The morning after, Endymion was emerging from the court-yard of the Albany, in order to call on Mr. Rodney, who, as he learnt from a casual remark in a letter from Waldershare, would be in town. The ladies were left behind for the last week of hunting, but business called Mr. Rodney home. Waldershare wrote to Endymion in the highest spirits, and more than once declared that he was the happiest of men. Just as Endymion had entered Piccadilly, he was stopped by a once familiar face; it was St. Barbe, who accosted him with great warmth, and as usual began to talk about himself. "You are surprised to see me," he said. "It is two years since we met. Well, I have done wonders; carried all before me. By Jove, sir, I can walk into a minister's private room with as much ease as I were entering the old den. The ambassadors are hand and glove with me. There are very few things I do not know. I have made the fortune of the 'Chuck-Farthing,' trebled its circulation, and invented a new style, which has put me at the head of all 'our own correspondents.' I wish you were at Paris; I would give you a dinner at the Rocher, which would make up for all our dinners at that ferocious ruffian, Joe's. I gave a dinner the other day to forty of them, all 'our own correspondents,' or such like. Do you know, my dear fellow, when I looked round the room, there was not a man who had not done his best to crush me; running down my works or not noticing them, or continually dilating on Gushy as if the English public would never read anything else. Now, that was Christian-like of me, was not it? God, sir, if they only had but one neck, and I had been the Emperor Nero—but, I will not dwell on it; I hate them. However, it suits me to take the other line at present. I am all for fraternity and that sort of thing, and give them dinners. There is a reason why, but there is no time to talk about that now. I shall want their sweet voices—the hounds! But, my dear fellow, I am truly glad to see you. Do you know, I always liked you; and how come you to be in this quarter this fine morning?"

"I live in the Albany," said Endymion.

"You live in the Albany!" repeated St. Barbe, with an amazed and perturbed expression. "I knew I could not be a knight of the garter, or a member of White's—the only two things an Englishman cannot command; but I did think I might some day live in the Albany. It was my dream. And you live there! Gracious! what an unfortunate fellow I am! I do not see how you can live in the Albany with your salary; I suppose they have raised you."

"I have left Somerset House," said Endymion, "and am now at the Board of Trade, and am private secretary to Mr. Sidney Wilton."

"Oh!" said St. Barbe; "then we have friends at court. You may do something for me, if I only knew what I wanted. They have no decorations here. Curse this aristocratic country, they want all the honours to themselves. I should like to be in the Board of Trade, and would make some sacrifice for it. The proprietors of the 'Chuck-Farthing' pay well; they pay like gentlemen; though, why I say so I do not exactly know, for no gentleman ever paid me anything. But, if I could be Secretary of the Board of Trade, or get 1500 pounds a year secure, I would take it; and I dare say I could get employed on some treaties, as I speak French, and then I might get knighted."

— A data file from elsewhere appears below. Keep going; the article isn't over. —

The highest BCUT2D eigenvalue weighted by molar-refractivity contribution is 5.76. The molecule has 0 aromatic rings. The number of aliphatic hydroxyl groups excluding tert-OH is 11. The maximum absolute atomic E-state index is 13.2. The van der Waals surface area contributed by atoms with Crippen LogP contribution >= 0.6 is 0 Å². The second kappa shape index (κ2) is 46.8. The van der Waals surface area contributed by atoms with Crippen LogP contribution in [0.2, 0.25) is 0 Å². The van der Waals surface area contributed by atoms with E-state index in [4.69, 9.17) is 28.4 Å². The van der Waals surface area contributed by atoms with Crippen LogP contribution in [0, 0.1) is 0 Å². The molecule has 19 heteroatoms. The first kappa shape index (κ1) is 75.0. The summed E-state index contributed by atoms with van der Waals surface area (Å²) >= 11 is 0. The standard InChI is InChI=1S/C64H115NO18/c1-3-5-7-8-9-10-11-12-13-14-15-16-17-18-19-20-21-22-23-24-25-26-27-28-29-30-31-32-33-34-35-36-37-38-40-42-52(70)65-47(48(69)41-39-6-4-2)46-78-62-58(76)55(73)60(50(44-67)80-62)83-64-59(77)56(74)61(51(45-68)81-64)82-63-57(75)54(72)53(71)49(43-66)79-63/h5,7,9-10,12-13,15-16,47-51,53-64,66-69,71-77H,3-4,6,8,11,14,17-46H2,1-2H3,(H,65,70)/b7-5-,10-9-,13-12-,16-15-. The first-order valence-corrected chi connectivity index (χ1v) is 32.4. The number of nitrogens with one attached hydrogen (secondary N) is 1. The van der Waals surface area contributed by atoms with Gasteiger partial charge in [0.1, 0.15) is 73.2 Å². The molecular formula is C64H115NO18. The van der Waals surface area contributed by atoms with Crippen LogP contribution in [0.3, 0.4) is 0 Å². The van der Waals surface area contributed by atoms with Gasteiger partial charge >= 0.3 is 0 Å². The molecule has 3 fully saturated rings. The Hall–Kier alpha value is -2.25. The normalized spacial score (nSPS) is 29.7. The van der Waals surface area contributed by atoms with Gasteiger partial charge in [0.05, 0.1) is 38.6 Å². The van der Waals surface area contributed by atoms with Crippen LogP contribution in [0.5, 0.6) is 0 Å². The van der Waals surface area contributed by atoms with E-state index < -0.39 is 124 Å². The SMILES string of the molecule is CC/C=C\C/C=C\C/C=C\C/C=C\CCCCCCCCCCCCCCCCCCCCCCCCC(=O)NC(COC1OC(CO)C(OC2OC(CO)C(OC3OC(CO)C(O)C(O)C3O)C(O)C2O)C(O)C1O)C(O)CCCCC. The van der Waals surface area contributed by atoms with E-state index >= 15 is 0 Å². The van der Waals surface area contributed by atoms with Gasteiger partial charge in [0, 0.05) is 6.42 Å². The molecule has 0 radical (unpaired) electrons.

"Well, I think you are very well off," said Endymion; "carrying, as you say, everything before you. What more can you want?"

"I hate the craft," said St. Barbe, with an expression of genuine detestation; "I should like to show them all up before I died. I suppose it was your sister marrying a lord that got you on in this way. I could have married a countess myself, but then, to be sure, she was only a Polish one, and hard up. I never had a sister; I never had any luck in life at all. I wish I had been a woman. Women are the only people who get on. A man works all his life, and thinks he has done a wonderful thing if, with one leg in the grave and no hair on his head, he manages to get a coronet; and a woman dances at a ball with some young fellow or other, or sits next to some old fellow at dinner and pretends she thinks him charming, and he makes her a peeress on the spot. Oh! it is a disgusting world; it must end in revolution. Now you tell your master, Mr. Sidney Wilton, that if he wants to strengthen the institutions of this country, the government should establish an order of merit, and the press ought to be represented in it. I do not speak only for myself; I speak for my brethren. Yes, sir, I am not ashamed of my order."

And so they bade each other farewell.

"Unchanged," thought Endymion, as he crossed Piccadilly; "the vainest, the most envious, and the most amusing of men! I wonder what he will do in life."

Mr. Rodney was at home, had just finished his breakfast, read his newspaper, and was about to "go into the City." His costume was perfect. Mr. Rodney's hat seemed always a new one. Endymion was a little embarrassed by this interview, for he had naturally a kind heart, and being young, it was still soft. The Rodneys had been truly good to him, and he was attached to them. Imogene had prepared Mr. Rodney for the change in Endymion's life, and Endymion himself had every reason to believe that in a worldly point of view the matter was entirely insignificant to his old landlord. Still his visit this morning ratified a permanent separation from those with whom he had lived for a long time, and under circumstances of sympathy and family connection which were touching. He retained Mr. Rodney's hand for a moment as he expressed, and almost in faltering tones, his sorrow at their separation and his hope that their friendly connection might be always cherished.